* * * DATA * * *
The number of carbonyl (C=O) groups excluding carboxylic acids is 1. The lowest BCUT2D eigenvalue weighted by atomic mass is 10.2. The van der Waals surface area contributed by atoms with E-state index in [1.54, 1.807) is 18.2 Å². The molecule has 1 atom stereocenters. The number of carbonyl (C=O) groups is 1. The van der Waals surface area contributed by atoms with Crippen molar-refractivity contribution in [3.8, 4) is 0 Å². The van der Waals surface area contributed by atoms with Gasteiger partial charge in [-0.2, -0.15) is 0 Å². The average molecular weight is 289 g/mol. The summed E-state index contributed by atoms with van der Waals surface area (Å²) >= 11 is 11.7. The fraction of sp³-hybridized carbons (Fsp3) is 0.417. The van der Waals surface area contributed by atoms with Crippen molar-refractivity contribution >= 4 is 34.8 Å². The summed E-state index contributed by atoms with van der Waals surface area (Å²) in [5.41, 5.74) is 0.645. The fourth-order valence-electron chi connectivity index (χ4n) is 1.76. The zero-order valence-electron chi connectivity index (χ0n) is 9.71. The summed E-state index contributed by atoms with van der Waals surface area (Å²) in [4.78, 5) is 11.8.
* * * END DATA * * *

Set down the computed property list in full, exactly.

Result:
The number of carbonyl (C=O) groups excluding carboxylic acids is 1. The lowest BCUT2D eigenvalue weighted by atomic mass is 10.2. The van der Waals surface area contributed by atoms with E-state index in [1.54, 1.807) is 18.2 Å². The molecule has 1 atom stereocenters. The number of carbonyl (C=O) groups is 1. The van der Waals surface area contributed by atoms with Crippen molar-refractivity contribution in [3.8, 4) is 0 Å². The van der Waals surface area contributed by atoms with Gasteiger partial charge in [-0.2, -0.15) is 0 Å². The average molecular weight is 289 g/mol. The summed E-state index contributed by atoms with van der Waals surface area (Å²) >= 11 is 11.7. The fraction of sp³-hybridized carbons (Fsp3) is 0.417. The van der Waals surface area contributed by atoms with Crippen molar-refractivity contribution >= 4 is 34.8 Å². The summed E-state index contributed by atoms with van der Waals surface area (Å²) in [5.41, 5.74) is 0.645. The fourth-order valence-electron chi connectivity index (χ4n) is 1.76. The zero-order valence-electron chi connectivity index (χ0n) is 9.71. The summed E-state index contributed by atoms with van der Waals surface area (Å²) in [4.78, 5) is 11.8.